‘Hungry Hearts’ Review: Paternal Horrors

'Hungry Hearts'

Movie Rating:


A truly bizarre little movie in all the best possible ways, ‘Hungry Hearts’ plays best with zero expectations or any preconceived notions. Unfortunately, that’s not really how movie reviews work. If you’re intrigued at all by the film and already feel inclined to see it, stop reading and go forth now. If you want to know more, well then stick with me.

Adam Driver (‘Girls’) and Alba Rohrwacher (‘The Wonders‘) open the film with what can only be described as a “meet gross” scenario. In a single static shot, the duo get locked together in a restaurant bathroom that Driver has stunk up something fierce. By the end of the ordeal, they appear to be crazy for each other. The film keeps on this vaguely mumblecore track for a little while. Scenes slide together through big gaps in time showing the couple form and have a child. Throughout, we get fleeting suggestions that Rohrwacher might have a few cracks in her psyche, but nothing that gives any indication of what’s to come.

Once her child is in her arms, Rohrwacher’s maternal instincts kick in to a psychotic degree. She becomes obsessively overprotective of the infant, unwilling to take the child outside or even feed him properly, fearing poisonous influences. At first, this is merely irritating for Driver, but gradually it spirals out of control and he has to forcibly take his own child to visit doctors and childcare workers. Eventually, a full-on kidnapping might be necessary for the good of the kid, even though that likely won’t go over to well with mama.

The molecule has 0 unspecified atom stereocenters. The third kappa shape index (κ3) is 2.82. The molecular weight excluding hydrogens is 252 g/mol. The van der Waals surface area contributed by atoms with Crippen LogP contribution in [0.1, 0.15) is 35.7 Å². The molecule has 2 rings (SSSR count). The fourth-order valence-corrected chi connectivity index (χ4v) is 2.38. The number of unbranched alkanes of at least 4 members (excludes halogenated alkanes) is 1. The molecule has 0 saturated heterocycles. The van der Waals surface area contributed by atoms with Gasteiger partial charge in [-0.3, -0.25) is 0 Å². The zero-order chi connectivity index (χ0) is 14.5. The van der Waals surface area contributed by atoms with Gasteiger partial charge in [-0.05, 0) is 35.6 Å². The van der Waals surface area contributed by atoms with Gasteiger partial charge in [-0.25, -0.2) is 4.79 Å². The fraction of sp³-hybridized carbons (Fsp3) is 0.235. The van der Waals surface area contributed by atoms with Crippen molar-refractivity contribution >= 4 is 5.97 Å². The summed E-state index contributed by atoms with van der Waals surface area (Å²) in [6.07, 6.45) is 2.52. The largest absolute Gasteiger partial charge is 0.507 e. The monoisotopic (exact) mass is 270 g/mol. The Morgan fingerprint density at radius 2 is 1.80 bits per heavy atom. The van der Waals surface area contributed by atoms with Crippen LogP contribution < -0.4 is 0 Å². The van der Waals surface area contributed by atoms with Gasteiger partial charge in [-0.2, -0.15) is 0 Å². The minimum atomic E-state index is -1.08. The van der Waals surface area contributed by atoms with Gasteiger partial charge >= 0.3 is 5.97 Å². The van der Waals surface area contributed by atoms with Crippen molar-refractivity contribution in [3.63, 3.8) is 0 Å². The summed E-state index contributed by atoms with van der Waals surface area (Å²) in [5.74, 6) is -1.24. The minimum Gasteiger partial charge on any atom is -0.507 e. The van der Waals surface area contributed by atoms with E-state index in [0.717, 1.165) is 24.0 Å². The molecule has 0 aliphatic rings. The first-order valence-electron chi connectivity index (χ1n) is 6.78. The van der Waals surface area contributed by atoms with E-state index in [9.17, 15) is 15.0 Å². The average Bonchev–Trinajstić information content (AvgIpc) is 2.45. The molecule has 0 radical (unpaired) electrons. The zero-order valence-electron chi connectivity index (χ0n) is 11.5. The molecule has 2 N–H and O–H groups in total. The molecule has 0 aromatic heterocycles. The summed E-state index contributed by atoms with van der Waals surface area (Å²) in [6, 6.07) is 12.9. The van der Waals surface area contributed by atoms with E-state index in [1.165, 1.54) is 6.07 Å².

Italian director Saverio Costanzo’s strange and disturbing genre bender thrives on the uncomfortably unexpected. As he sets the scene through charming banter and observational romanticism, the movie seems to be on a very clear path. Then darkness creeps in around the edges, along with a sense of impending doom. As Rohrwacher’s disturbingly overbearing motherhood begins to hear its ugly head, the comedy vanishes and the handheld cinematography that once seemed fleeting becomes a tool to capture harshly real drama.

Then, at a certain point, the movie transforms into an almost Polanski-like paranoid thriller, complete with that director’s trademark use of disorienting wide angle lenses in confined spaces. The approach works because the way in which Costanzo distorts a natural mother’s love into something nightmarish transcends the realism necessary to pull the audience into the story initially. It’s certainly a drastic leap from where the story began, yet one that Costanzo slides into so gradually that it feels natural to the piece. Although certain leaps in logic necessary for narrative momentum will irk some viewers (at one point, a lawyer essentially advises Driver to kidnap his own child, which is absurd), thankfully no shark is jumped on the director’s slow grind toward a nasty little twist ending which suggests that the filmmaker has serious mommy issues.

The major reason why all the tonal and genre shifts in ‘Hungry Hearts’ don’t completely derail the movie are the impressive central performances from Adam Driver and Alba Rohrwacher (who deservingly claimed Best Actor and Best Actress prizes at the Venice Film Festival). Their work is truly impressive, opening quietly comedic and gradually unraveling into psychological trauma. Rohrwacher likely has the more difficult role in a mostly silent turn that needs to become psychotic without ever fully losing audience empathy. (She does so beautifully.) Meanwhile, Driver starts off as his usual charmingly aloof self before turning into a pained and paranoid obsessive. He pulls off that transition with enough ease to suggest that he has a long and fruitful career ahead of him.

The lead duo ground the movie in a way that’s absolutely necessary for Costanzo to pull off his twisted genre games. As wild of a ride as ‘Hungry Hearts’ can be for audiences, it’s likely best appreciated as a difficult dance between three artistic partners who are perfectly in sync. The film is too weird and unsettling for mass consumption, but those with a sweet tooth for the off-kilter and the oddball should seek it out immediately. There’s certainly nothing else like it on screens right now. Not even close.


    • Isn’t it funny how we now refer to “Adam Driver (‘Girls’)”, but come December (and, probably, for the rest of his life) it will be “Adam Driver (Star Wars)”?

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